As the intensive animal production industry has mostly shifted to confinement facilities, access to soil (minerals) and vegetation (vitamins) has been eliminated as a source of nutrients. Thus, to cover needs of micro-nutrients, commercial premixes of vitamins and trace minerals (usually added at 1 to 3 kg/MT) are used in every diet formulated today for pigs and poultry.

Although academic research, decades ago, has identified requirements for all vitamins and trace minerals for most farm animals, commercial practice has created a plethora of dietary specification sets. In fact, most vitamin manufacturers have their own recommendations, based on their experiences, followed by quite similar recommendations from premix manufacturers and quite variable values developed by consulting institutions and practicing nutritionists. In order to distinguish what each organization is offering as minimum, ideal, or optimal levels, we need to clarify the following:

Actual requirements for production alone

Recent research on accurate requirements is very scare and controversial. Older data that provide more accurate information were established with animals fed and raised under sound health and management experimental conditions. Therefore, requirements published from bodies like the National Research Council (NRC) in the U.S. or the Agricultural Research Council (ARC) in the UK are mainly of academic interest since they basically indicate the minimal addition levels needed to prevent deficiency symptoms rather than to support maximal performance in modern genotypes raised under sub-optimal commercial conditions. Nevertheless, these values are great in that they provide a minimum, a floor, for establishing more practical sets of recommendations.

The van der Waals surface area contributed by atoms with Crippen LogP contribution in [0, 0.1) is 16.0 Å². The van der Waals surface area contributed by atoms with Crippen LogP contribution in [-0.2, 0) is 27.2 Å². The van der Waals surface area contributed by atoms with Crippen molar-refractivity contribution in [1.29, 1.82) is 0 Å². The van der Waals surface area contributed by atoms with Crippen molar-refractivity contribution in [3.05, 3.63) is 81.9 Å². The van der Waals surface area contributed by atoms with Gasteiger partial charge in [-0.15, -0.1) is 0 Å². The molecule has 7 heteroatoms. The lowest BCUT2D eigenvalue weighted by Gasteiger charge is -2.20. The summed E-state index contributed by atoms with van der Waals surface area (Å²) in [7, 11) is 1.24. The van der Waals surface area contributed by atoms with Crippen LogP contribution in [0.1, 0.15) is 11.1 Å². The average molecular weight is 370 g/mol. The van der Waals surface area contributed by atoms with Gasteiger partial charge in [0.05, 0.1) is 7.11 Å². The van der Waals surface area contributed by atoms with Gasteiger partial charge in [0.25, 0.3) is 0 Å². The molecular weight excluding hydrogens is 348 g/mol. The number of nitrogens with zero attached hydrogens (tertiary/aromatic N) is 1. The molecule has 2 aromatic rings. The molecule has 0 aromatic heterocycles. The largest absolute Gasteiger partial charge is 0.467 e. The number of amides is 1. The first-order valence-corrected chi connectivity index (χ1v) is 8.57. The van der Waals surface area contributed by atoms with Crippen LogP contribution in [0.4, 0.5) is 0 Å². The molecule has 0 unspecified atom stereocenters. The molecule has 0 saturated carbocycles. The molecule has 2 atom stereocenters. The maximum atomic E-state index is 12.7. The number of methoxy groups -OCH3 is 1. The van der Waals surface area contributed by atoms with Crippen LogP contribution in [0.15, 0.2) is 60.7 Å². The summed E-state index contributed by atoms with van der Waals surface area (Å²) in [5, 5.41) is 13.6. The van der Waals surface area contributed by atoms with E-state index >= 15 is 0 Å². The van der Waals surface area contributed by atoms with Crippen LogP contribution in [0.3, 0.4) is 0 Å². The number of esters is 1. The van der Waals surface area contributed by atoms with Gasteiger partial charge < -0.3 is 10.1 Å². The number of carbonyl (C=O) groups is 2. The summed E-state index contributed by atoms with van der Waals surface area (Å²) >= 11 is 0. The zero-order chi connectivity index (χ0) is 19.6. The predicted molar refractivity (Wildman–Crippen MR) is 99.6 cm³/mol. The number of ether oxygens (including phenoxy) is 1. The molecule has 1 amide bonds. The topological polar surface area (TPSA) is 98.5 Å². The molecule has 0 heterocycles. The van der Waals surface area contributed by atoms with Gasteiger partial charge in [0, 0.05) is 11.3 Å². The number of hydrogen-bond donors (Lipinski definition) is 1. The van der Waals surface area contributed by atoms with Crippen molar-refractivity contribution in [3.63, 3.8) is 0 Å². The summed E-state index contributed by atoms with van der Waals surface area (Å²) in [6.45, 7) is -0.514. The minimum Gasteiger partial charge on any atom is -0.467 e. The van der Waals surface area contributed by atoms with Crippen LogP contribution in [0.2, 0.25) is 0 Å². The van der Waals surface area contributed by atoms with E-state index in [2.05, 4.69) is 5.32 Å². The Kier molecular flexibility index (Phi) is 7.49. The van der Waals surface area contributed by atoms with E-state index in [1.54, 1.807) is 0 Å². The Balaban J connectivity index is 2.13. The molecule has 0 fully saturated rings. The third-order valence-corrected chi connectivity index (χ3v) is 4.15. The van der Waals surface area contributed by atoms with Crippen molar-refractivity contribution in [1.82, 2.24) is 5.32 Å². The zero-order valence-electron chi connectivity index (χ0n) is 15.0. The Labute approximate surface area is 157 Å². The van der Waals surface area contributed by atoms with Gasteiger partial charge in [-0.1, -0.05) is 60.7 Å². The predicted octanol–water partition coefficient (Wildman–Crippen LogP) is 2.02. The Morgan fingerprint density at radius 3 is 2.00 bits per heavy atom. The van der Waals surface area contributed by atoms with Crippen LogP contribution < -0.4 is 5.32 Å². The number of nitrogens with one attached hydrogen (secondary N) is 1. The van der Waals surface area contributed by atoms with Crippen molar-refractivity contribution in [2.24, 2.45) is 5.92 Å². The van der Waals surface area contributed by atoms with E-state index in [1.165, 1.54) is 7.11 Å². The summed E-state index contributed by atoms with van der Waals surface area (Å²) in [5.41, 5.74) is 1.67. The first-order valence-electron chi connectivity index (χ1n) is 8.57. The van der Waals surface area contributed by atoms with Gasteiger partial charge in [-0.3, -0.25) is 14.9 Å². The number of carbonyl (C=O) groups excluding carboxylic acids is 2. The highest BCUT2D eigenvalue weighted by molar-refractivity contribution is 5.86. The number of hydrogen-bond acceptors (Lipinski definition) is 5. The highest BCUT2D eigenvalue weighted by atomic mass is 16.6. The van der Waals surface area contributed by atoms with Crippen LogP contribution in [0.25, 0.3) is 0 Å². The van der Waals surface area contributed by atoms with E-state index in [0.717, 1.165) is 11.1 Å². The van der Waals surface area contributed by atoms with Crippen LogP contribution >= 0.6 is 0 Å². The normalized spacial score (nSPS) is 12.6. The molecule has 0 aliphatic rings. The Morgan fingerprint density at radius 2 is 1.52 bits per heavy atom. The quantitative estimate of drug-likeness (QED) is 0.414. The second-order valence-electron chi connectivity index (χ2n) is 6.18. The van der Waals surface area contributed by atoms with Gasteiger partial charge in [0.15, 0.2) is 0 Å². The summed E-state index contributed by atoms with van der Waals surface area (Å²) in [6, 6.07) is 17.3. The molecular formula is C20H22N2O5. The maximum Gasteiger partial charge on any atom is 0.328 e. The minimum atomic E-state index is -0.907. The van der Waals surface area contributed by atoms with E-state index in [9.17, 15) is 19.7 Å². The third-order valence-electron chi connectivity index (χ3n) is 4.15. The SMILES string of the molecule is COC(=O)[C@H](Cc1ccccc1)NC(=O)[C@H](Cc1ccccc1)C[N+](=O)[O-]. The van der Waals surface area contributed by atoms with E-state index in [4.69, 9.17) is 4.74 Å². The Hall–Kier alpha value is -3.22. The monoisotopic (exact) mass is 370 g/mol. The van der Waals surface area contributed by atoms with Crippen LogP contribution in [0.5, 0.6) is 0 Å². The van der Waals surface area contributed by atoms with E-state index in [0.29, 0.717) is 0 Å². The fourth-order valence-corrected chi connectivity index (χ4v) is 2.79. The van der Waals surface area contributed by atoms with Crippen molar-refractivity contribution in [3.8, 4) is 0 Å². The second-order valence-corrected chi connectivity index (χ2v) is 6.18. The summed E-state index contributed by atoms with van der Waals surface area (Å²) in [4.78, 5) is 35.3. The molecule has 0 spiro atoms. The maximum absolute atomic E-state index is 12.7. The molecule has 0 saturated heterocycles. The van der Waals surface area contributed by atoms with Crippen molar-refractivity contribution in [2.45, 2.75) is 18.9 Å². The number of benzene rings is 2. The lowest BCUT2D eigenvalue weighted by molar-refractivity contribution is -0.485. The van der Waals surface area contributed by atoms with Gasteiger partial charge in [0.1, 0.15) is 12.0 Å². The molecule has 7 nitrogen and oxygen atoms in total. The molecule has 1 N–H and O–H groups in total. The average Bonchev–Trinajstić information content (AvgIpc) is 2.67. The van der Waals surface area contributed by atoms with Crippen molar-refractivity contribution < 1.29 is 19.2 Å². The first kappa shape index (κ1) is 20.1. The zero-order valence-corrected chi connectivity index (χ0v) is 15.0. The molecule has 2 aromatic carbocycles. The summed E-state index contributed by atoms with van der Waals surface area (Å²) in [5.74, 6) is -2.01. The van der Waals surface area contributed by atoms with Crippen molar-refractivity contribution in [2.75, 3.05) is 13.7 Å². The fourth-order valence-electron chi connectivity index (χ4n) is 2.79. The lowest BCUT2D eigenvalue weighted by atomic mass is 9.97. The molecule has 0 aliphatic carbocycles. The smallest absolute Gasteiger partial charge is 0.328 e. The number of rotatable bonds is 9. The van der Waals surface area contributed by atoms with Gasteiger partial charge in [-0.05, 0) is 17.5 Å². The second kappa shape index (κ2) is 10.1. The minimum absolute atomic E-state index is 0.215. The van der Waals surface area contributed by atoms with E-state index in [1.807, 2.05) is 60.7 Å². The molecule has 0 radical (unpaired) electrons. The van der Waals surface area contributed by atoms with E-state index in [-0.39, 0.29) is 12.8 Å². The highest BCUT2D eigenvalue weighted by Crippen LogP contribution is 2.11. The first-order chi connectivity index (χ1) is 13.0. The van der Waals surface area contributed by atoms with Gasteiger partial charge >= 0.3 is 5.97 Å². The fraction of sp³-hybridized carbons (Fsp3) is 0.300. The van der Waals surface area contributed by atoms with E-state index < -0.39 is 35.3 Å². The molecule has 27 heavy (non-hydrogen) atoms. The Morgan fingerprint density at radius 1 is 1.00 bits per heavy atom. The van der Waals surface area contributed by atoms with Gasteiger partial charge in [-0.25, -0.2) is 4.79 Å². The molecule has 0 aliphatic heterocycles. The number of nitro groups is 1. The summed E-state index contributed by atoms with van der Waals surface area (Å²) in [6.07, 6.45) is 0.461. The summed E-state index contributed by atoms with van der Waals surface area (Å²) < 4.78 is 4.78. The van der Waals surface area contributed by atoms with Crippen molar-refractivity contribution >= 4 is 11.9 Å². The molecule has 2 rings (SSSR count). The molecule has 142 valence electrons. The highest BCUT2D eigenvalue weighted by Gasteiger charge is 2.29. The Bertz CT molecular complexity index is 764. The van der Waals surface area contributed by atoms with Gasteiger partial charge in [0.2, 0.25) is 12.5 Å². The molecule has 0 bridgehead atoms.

Recommendations by industry expert bodies

Recommendations are those suggested by independent experts that take into account the needs of modern genotypes and commercial facilities used in raising pigs and poultry today. Naturally, these levels are higher than minimal requirements, but surprisingly not much. Any increases beyond requirements are to add a safety margin to counteract variation in genetics and performance; health; availability and absorption of compounds used in the premixes; and losses during mixing, handling and storage of diets and premixes.

Optimal allowances by commercial partners

Vitamin suppliers, genetic houses, premix manufacturers and practicing veterinarians often develop custom-specific allowances for vitamin and trace mineral premixes. The levels used are almost invariably very high because these parties want to ensure these nutrients will never be wanting in animal diets falling under their account. Quite often, these levels are justified, but over-supplementation can lead to excessive cost. Although premixes account for only a small fraction of production cost, when times are difficult, even the slightest saving can make a difference, especially in low-margin production systems, such as broiler production.

Both practices work adequately and both have their pros and cons. The former is less cost-effective but simpler to formulate and blend, while the latter avoids overloading for both the animal and the environment, but needs careful monitoring.